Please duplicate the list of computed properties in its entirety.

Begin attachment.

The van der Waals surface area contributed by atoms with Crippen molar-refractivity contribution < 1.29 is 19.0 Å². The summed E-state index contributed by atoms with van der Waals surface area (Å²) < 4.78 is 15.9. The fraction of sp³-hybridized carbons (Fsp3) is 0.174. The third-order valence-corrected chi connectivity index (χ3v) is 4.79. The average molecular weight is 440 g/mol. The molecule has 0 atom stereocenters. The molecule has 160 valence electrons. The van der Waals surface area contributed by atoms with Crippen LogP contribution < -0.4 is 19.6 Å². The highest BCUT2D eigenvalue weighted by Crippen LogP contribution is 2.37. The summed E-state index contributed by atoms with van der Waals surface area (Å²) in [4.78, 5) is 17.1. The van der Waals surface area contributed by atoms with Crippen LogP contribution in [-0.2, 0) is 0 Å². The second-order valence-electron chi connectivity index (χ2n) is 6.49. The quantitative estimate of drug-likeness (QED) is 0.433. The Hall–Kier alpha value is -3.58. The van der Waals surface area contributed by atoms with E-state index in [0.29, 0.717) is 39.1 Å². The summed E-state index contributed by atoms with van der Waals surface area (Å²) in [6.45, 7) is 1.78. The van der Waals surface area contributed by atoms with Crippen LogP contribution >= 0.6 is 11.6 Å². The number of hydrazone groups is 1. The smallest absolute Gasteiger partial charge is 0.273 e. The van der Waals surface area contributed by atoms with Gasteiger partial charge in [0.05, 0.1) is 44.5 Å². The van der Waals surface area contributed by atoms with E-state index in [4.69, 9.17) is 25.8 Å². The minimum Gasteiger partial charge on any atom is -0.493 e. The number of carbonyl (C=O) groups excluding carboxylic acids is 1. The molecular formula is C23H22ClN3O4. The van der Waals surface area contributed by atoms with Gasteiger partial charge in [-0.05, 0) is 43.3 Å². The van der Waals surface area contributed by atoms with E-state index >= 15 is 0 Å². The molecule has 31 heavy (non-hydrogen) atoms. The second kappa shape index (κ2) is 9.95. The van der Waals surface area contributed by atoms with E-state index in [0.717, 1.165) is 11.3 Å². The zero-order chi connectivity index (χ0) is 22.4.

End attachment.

The van der Waals surface area contributed by atoms with Crippen molar-refractivity contribution < 1.29 is 19.0 Å². The summed E-state index contributed by atoms with van der Waals surface area (Å²) < 4.78 is 15.9. The fraction of sp³-hybridized carbons (Fsp3) is 0.174. The third-order valence-corrected chi connectivity index (χ3v) is 4.79. The average molecular weight is 440 g/mol. The molecule has 0 atom stereocenters. The molecule has 160 valence electrons. The van der Waals surface area contributed by atoms with Crippen LogP contribution < -0.4 is 19.6 Å². The highest BCUT2D eigenvalue weighted by Crippen LogP contribution is 2.37. The summed E-state index contributed by atoms with van der Waals surface area (Å²) in [4.78, 5) is 17.1. The van der Waals surface area contributed by atoms with Crippen LogP contribution in [-0.2, 0) is 0 Å². The second-order valence-electron chi connectivity index (χ2n) is 6.49. The quantitative estimate of drug-likeness (QED) is 0.433. The Hall–Kier alpha value is -3.58. The van der Waals surface area contributed by atoms with E-state index in [0.29, 0.717) is 39.1 Å². The summed E-state index contributed by atoms with van der Waals surface area (Å²) in [6.45, 7) is 1.78. The van der Waals surface area contributed by atoms with Crippen LogP contribution >= 0.6 is 11.6 Å². The number of hydrazone groups is 1. The smallest absolute Gasteiger partial charge is 0.273 e. The van der Waals surface area contributed by atoms with Gasteiger partial charge in [0.05, 0.1) is 44.5 Å². The van der Waals surface area contributed by atoms with E-state index in [4.69, 9.17) is 25.8 Å². The minimum Gasteiger partial charge on any atom is -0.493 e. The number of carbonyl (C=O) groups excluding carboxylic acids is 1. The molecular formula is C23H22ClN3O4. The van der Waals surface area contributed by atoms with Gasteiger partial charge in [-0.05, 0) is 43.3 Å². The van der Waals surface area contributed by atoms with E-state index >= 15 is 0 Å². The molecule has 31 heavy (non-hydrogen) atoms. The second kappa shape index (κ2) is 9.95. The van der Waals surface area contributed by atoms with E-state index in [0.717, 1.165) is 11.3 Å². The zero-order chi connectivity index (χ0) is 22.4.